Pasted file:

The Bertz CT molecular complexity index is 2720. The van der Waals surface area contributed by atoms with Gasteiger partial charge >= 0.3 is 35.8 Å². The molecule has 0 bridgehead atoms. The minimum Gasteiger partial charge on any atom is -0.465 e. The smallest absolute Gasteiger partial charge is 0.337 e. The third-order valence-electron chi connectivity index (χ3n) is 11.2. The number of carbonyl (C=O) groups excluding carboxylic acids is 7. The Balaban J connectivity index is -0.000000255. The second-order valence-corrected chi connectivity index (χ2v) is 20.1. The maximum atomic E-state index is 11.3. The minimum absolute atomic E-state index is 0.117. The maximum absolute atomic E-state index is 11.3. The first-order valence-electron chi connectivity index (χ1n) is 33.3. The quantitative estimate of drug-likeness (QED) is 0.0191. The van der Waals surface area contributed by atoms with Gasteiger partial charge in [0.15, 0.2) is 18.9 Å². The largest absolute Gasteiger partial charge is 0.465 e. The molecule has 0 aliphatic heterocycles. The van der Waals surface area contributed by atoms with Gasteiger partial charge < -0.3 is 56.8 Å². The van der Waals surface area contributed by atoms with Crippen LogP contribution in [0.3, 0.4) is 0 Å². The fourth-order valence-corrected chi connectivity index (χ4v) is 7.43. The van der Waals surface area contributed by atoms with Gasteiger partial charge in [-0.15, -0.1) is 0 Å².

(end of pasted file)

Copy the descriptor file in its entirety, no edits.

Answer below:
The Bertz CT molecular complexity index is 2720. The van der Waals surface area contributed by atoms with Gasteiger partial charge >= 0.3 is 35.8 Å². The molecule has 0 bridgehead atoms. The minimum Gasteiger partial charge on any atom is -0.465 e. The smallest absolute Gasteiger partial charge is 0.337 e. The third-order valence-electron chi connectivity index (χ3n) is 11.2. The number of carbonyl (C=O) groups excluding carboxylic acids is 7. The Balaban J connectivity index is -0.000000255. The second-order valence-corrected chi connectivity index (χ2v) is 20.1. The maximum atomic E-state index is 11.3. The minimum absolute atomic E-state index is 0.117. The maximum absolute atomic E-state index is 11.3. The first-order valence-electron chi connectivity index (χ1n) is 33.3. The quantitative estimate of drug-likeness (QED) is 0.0191. The van der Waals surface area contributed by atoms with Gasteiger partial charge in [0.15, 0.2) is 18.9 Å². The largest absolute Gasteiger partial charge is 0.465 e. The molecule has 0 aliphatic heterocycles. The van der Waals surface area contributed by atoms with Gasteiger partial charge < -0.3 is 56.8 Å². The van der Waals surface area contributed by atoms with Crippen LogP contribution in [0.3, 0.4) is 0 Å². The fourth-order valence-corrected chi connectivity index (χ4v) is 7.43. The van der Waals surface area contributed by atoms with Gasteiger partial charge in [-0.15, -0.1) is 0 Å².